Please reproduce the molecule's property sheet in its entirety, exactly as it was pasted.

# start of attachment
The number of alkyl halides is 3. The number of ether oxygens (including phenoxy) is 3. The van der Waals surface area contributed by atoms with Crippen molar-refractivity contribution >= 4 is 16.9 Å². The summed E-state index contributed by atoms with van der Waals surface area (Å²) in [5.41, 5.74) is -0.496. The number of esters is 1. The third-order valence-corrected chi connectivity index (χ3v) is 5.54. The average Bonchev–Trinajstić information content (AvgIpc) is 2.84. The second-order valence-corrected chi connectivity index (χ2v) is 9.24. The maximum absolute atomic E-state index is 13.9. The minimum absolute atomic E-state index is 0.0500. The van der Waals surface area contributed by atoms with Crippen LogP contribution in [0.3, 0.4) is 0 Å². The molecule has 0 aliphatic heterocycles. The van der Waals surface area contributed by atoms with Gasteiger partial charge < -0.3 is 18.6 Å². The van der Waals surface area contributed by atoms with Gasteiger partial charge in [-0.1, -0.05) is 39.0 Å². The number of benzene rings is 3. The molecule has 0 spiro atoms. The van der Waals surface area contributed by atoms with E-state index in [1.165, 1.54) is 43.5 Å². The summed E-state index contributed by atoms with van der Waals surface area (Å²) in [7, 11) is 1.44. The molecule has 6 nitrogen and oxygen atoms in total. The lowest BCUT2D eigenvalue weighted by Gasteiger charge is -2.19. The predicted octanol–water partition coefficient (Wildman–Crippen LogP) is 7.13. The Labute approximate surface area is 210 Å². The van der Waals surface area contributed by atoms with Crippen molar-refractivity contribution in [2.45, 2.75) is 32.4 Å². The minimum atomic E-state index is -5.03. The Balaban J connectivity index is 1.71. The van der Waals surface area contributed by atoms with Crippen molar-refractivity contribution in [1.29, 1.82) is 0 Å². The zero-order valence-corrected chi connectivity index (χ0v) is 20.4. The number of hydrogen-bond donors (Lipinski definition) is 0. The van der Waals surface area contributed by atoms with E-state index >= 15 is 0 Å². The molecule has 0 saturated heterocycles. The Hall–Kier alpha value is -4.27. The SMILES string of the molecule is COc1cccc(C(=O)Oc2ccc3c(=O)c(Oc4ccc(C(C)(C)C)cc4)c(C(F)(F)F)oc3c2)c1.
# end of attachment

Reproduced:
The number of alkyl halides is 3. The number of ether oxygens (including phenoxy) is 3. The van der Waals surface area contributed by atoms with Crippen molar-refractivity contribution >= 4 is 16.9 Å². The summed E-state index contributed by atoms with van der Waals surface area (Å²) in [5.41, 5.74) is -0.496. The number of esters is 1. The third-order valence-corrected chi connectivity index (χ3v) is 5.54. The average Bonchev–Trinajstić information content (AvgIpc) is 2.84. The second-order valence-corrected chi connectivity index (χ2v) is 9.24. The maximum absolute atomic E-state index is 13.9. The minimum absolute atomic E-state index is 0.0500. The van der Waals surface area contributed by atoms with Crippen LogP contribution in [0.3, 0.4) is 0 Å². The molecule has 0 aliphatic heterocycles. The van der Waals surface area contributed by atoms with Gasteiger partial charge < -0.3 is 18.6 Å². The van der Waals surface area contributed by atoms with Gasteiger partial charge in [-0.1, -0.05) is 39.0 Å². The number of benzene rings is 3. The molecule has 0 spiro atoms. The van der Waals surface area contributed by atoms with E-state index in [1.165, 1.54) is 43.5 Å². The summed E-state index contributed by atoms with van der Waals surface area (Å²) in [7, 11) is 1.44. The molecule has 6 nitrogen and oxygen atoms in total. The lowest BCUT2D eigenvalue weighted by Gasteiger charge is -2.19. The predicted octanol–water partition coefficient (Wildman–Crippen LogP) is 7.13. The Labute approximate surface area is 210 Å². The van der Waals surface area contributed by atoms with Crippen molar-refractivity contribution in [2.45, 2.75) is 32.4 Å². The minimum atomic E-state index is -5.03. The Balaban J connectivity index is 1.71. The van der Waals surface area contributed by atoms with Crippen molar-refractivity contribution in [1.29, 1.82) is 0 Å². The zero-order valence-corrected chi connectivity index (χ0v) is 20.4. The number of hydrogen-bond donors (Lipinski definition) is 0. The van der Waals surface area contributed by atoms with E-state index >= 15 is 0 Å². The molecule has 0 saturated heterocycles. The Hall–Kier alpha value is -4.27. The SMILES string of the molecule is COc1cccc(C(=O)Oc2ccc3c(=O)c(Oc4ccc(C(C)(C)C)cc4)c(C(F)(F)F)oc3c2)c1.